QualityMagazine LinkedIn group members discuss how innovation fits into the Six Sigma equation.

Can Six Sigma be tailored to incorporate innovation?

“Much has been written about how a formal Six Sigma approach and a formal approach to innovation cannot co-exist--but is that really true?” asks Innovation Excellence writer Braden Kelly. Kelly goes on to stipulate that Six Sigma is often considered a management activity, while innovation is usually associated with discovery. Now in its 25th year, Six Sigma “began as a methodology focused on improving quality, but over time organizations have adopted and adapted the methodology to encompass activities focused on continuous improvement and on cutting costs,” Kelly notes. In a recent open forum within Quality Magazine’s LinkedIn group members discussed how innovation fits into the equation.

Jarkko Ruottinen, quality engineer at Selmic Oy: “I might be too straightforward with innovation, but what is the definition of innovation?

New idea = Define.

After fitting enough idea make beta, proto, description what to test = Measure.

Result of something concrete = Analyze.

Tune Idea = Improve.

Make/tune instructions and documentation from all earlier steps = Control.

When you make innovation, you find something deviating to you ongoing process or object. You need to compare it to something, otherwise it won't proceed further. Now you have something mathematical and also some base to see weaknesses and highlight.

Maybe the innovation process is not clearly defined.”

Ramaswamy Rajagopalan, senior deputy general manager at Bharat Heavy Electricals Ltd. : “Innovation is basic to the Six Sigma approach. In a big organization, the requirement of internal customer input is essential to the next process in process mapping to achieve the end result with in Six Sigma limits. In this journey, the innovation is the tool for growth and ultimately meets the customer requirement. The combination of innovation and Six Sigma is way to make success complimentary.

Innovation is the outcome of human thought. We have machine and process in place. We approach Six Sigma with necessary and adequate input for acceptable end results of the process to meet the customer requirement with defects as per Six Sigma.”

Clint Steele, senior lecturer at Swinburne University of Technology: “I think that this article has just taken some established processes for the management of innovation and relabeled those steps with those of DMAIC.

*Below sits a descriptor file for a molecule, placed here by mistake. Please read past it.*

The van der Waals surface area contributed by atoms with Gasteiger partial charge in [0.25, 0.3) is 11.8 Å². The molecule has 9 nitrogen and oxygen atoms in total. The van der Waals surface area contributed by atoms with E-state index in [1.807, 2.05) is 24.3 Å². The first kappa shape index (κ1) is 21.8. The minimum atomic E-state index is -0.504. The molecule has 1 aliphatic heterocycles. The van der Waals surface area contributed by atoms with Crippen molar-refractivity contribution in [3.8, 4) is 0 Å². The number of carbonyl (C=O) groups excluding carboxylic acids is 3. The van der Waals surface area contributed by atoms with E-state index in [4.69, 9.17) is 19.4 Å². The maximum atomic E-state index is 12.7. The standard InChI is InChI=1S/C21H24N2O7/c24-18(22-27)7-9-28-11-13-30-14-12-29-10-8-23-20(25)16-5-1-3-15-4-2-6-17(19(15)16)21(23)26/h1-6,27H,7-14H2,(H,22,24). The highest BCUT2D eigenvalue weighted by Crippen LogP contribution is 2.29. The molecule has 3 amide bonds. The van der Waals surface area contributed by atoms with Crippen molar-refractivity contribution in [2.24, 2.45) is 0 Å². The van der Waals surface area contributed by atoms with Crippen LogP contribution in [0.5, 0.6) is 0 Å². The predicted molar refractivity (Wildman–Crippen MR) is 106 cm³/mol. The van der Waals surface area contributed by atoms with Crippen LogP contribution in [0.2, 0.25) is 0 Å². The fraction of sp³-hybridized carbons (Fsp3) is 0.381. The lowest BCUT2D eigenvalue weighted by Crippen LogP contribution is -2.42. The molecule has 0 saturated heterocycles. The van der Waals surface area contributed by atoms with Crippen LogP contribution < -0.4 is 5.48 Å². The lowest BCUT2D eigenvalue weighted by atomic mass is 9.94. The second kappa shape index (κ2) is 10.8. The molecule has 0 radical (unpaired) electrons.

That's not to say that the article is not of use. I think it is good to look at things from different perspectives. And looking at innovation through the lens of DMAIC does just that.

It might even help people in quality-and who may have become lacking in risk taking ability, which is ideal for innovation-gain a better appreciation of what innovation can be. The only thing that would have been good to see the author go over is some of the specific tools that you would (and maybe those you wouldn't) use in each step. That might really help provide a Six Sigma view of innovation.”

Marius Pretorius, quality and change manager at ZF Lemforder Australia : “Six Sigma is in fact innovation. Innovation in the context of business improvement, which is exactly the intention of TQm and lately, Six Sigma, Lean etc.”

Jeff Forsyth, manager of quality assurance at Cooper Tire and Rubber Co. : “I think in this application, the Design For Six Sigma is the tool of choice, DFSS (DMADOV) or some version of it, specifically addresses Product Design, or Process Design, Optimization of products, and Validation of design concepts and innovations. Of course, nothing can take the place of genius ideas, but many of these ideas can come from a conceptive effort to specifically address new product innovations. We should never forget that new innovations are made at the footstool of many failures. Without the failures we don't have all the answers.”

James Forry, quality manager at Engineered Products Co.: “In Braden Kelley's article, he says, ‘Innovation transforms the useful seeds of invention into solutions valued above every existing alternative-and widely adopted.’ With that being his basis for what innovation is, does the Dyson vacuum cleaner meet that criteria/definition? I have not heard that Dyson uses Six Sigma, but it is more promoted as a guy's idea that came to fruition as a result of a frustration that other vacuum cleaners became less/ineffective when getting 'full'. Maybe using some of the tools like an IS/IS NOT, etc. to define what needs improved can be an alternative. Six Sigma needs data to take it anywhere or show that it has been improved. Maybe it is more like a paradigm shift (widely adopted comment in his article)?

Interesting article. I think Six Sigma can be adapted for many things and can be a great tool for innovative improvement.”

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